Financial Fraud and Divorce

Financial fraud is a deception that is hard to accuse and even harder to understand, especially if assets have been joined over the course of your marriage. Many victims of financial abuse are at a higher risk of being a victim of fraud.

Conspiring spouses can and will hide assets from their partner’s in different ways, some of the most common are:

  • Reporting a lower income or claiming higher than actual expenses
  • Undervalue or hide property
  • Secretly loaning or giving money away to friends or family members
  • Excessive or elaborate spending
  • Having sole control over marital assets, bank accounts, and money.

According to a  survey conducted by the National Endowment for Financial Education, “31% of people who combined finances with their significant other have been deceptive with their spouse or partner about money.” The survey demonstrates that there is a large percentage of people who hide or have hidden purchase from their spouse. This study also shows that there are many that have lied about what kind of debt they are facing or their total income. Approximately ⅛ people reported that their marriage ended in divorce because of the financial fraud.

To fight the high risk of hidden assets, it is very important that both partners understand their finances. Before you file for divorce, it is very important that you and your partner calmly sit down and discuss your assets, financial information, insurances, and property documents. If you realize that financial fraud might be a possibility with your partner, you must contact your lawyer immediately. When a divorce is first initiated, both parties are bound by law with the Automatic Orders, this order prevents any partner in the marriage from transferring, removing, or withdrawing any form of a marital asset before a settlement is reached. The Automatic Orders also reassures that neither partner can cause unreasonable debts outside of usual household expenses or legal fees. These orders were put into place to help protect parties and their families.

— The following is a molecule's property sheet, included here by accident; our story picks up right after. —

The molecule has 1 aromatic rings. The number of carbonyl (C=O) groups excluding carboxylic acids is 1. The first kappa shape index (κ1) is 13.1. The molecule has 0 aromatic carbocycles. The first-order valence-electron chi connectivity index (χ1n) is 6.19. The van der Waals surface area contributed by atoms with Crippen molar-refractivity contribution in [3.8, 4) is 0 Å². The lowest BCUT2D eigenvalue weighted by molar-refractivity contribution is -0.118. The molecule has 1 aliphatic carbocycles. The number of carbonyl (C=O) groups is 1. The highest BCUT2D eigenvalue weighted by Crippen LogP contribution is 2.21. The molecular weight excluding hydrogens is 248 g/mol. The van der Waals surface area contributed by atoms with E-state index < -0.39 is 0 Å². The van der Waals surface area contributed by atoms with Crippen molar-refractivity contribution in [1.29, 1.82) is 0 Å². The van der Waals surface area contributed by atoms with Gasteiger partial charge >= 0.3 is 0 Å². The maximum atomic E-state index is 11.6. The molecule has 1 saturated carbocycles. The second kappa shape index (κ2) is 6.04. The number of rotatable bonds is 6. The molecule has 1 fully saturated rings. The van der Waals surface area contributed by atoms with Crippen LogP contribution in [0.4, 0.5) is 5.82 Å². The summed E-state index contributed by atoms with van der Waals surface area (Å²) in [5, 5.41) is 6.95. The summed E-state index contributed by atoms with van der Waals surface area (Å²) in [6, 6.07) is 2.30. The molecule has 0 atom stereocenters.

New York State Laws confirm that both parties of the divorce disclose both marital and separate assets. Concluding in a discovery, a failure to honestly represent all of your assets, can lead to a tragic result in the divorce case. A judge can intervene in situations where one spouse is refusing to show discovery documents by issuing an Order. In some circumstances, a partner who is knowingly defining a court order to either show requested documents will be found to be in contempt. Contempt charges can result in monetary fines. Lying about assets or net worth during a sworn deposition testimony is considered to be perjury, which is a crime punishable by jail time.

At the best Long Island divorce firm, Simonetti & Associates, we understand how troublesome and aggravating a divorce can be. Which is why we want to help. Come into our Woodbury, Long Island office for a FREE consultation to make this whole ordeal a lot easier.